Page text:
Does an operation of double the length really mean a doubled effort for sterilisation and packing of the surgical kits? The cost driver for sterile goods supply is rather the number and the content of surgical kits, i.e. the kind of operation, than the procedure time. A problem is when large surgical kits are being opened for the use of just one or two pieces. The unused content has to be sterilised and repacked nevertheless. To avoid this unnecessary effort there has to be good communication between surgeons, medical personnel and the sterilisation department. For standardised operations standardised surgical kits should be not only available, but also frequently used, and the documentation should be made available for facility management purposes.
The average cost for sterile goods supply for the operation of a hip joint in 2005 based on the data of four hospitals was about 190 euros with an average number of sterile goods entities of 5.5. The average cost for sterile goods supply for any operation is only 58 euros. This cost difference can be related to the average operation time including set up times for a hip joint: the reference time is about 190 minutes. The average operation time for the different operation portfolios in the hospitals of this research’s sample varies between 72 and 165 minutes. Considering the possible time span of operations and the cost differences for sterile goods supply for a relatively short but complex kind of operation, as it is in case of a hip joint surgery, the need for transparent, realistic cost allocation becomes apparent.
The researchers at Karlsruhe Institute of Technology are developing a model that allows a realistic cost allocation for FM processes in relation to the primary processes. Thus the model can be used to simulate consequences of changing primary process portfolios on the hospital infrastructure. According to a portfolio profile, utilisation times of the different functional units can be derived, as well as the need for function specific secondary services. Thus, capacities may be planned and optimised. The model is an important step towards cost transparency and gives a very important basis for strategic planning of space and resources in the hospital.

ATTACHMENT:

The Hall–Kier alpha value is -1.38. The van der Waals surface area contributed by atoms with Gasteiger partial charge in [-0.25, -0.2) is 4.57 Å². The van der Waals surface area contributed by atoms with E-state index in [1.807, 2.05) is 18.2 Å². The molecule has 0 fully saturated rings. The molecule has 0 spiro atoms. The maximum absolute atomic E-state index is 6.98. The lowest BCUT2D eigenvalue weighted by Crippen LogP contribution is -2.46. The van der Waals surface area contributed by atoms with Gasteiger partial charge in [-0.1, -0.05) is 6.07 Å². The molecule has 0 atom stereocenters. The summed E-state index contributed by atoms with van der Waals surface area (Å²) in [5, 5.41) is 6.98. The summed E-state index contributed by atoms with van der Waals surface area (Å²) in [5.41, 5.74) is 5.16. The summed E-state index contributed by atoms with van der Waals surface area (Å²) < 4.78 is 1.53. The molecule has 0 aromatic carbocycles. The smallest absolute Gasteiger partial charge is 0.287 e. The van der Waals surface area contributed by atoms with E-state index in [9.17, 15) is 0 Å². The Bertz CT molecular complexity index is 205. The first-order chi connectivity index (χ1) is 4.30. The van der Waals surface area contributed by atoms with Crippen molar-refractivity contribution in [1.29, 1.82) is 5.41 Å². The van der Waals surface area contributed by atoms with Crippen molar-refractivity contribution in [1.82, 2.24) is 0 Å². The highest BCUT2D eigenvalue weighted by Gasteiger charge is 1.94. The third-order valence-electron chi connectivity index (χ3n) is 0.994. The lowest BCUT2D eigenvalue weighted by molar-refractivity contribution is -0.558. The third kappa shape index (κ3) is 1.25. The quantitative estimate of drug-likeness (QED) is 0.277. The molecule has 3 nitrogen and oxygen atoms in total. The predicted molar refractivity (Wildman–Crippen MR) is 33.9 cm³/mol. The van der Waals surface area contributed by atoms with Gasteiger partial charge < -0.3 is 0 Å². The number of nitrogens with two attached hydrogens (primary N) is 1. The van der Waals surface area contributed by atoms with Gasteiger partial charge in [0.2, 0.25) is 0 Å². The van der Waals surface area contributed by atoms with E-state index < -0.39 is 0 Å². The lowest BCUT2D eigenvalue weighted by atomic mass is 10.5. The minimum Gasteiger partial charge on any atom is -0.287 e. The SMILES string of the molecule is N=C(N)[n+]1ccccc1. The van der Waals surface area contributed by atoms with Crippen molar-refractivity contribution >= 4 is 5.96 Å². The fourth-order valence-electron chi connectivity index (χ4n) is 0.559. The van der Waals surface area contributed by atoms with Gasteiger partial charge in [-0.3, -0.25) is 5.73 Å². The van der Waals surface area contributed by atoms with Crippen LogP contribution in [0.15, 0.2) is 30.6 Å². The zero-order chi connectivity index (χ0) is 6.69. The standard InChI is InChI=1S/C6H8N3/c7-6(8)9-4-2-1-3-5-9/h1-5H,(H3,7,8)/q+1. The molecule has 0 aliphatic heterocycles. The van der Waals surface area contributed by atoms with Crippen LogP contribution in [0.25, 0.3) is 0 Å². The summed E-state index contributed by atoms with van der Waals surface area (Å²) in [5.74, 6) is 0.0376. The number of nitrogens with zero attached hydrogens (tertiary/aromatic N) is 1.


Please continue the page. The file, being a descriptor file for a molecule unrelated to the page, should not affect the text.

Karlsruhe Institute of Technology
Institute for Technology
and Management in Construction,
Research Project OPIK
German DRG System
“Diagnosis related groups (DRGs) are a patient classification system, which relates in a clinically relevant and traceable way, the type and number of patients to the consumption of resources in the hospital.“
(Definitions handbook G-DRG 2006, Band 1, S.1)
Patients are grouped by main diagnosis and other factors (i.e. age, gender, operative procedures) and then classified. A hospital is remunerated for a patient according to a cost relation by a fixed lump sum based on average costs. Since the introduction of this system, the average length of stay of patients has diminished from above 12 days to less than 8 in Germany. Growing competition led to a shrinking number of hospitals from about 2,340 in 1994 to nowadays less than 2,100. The share of private hospitals grew in this period to nearly 30%.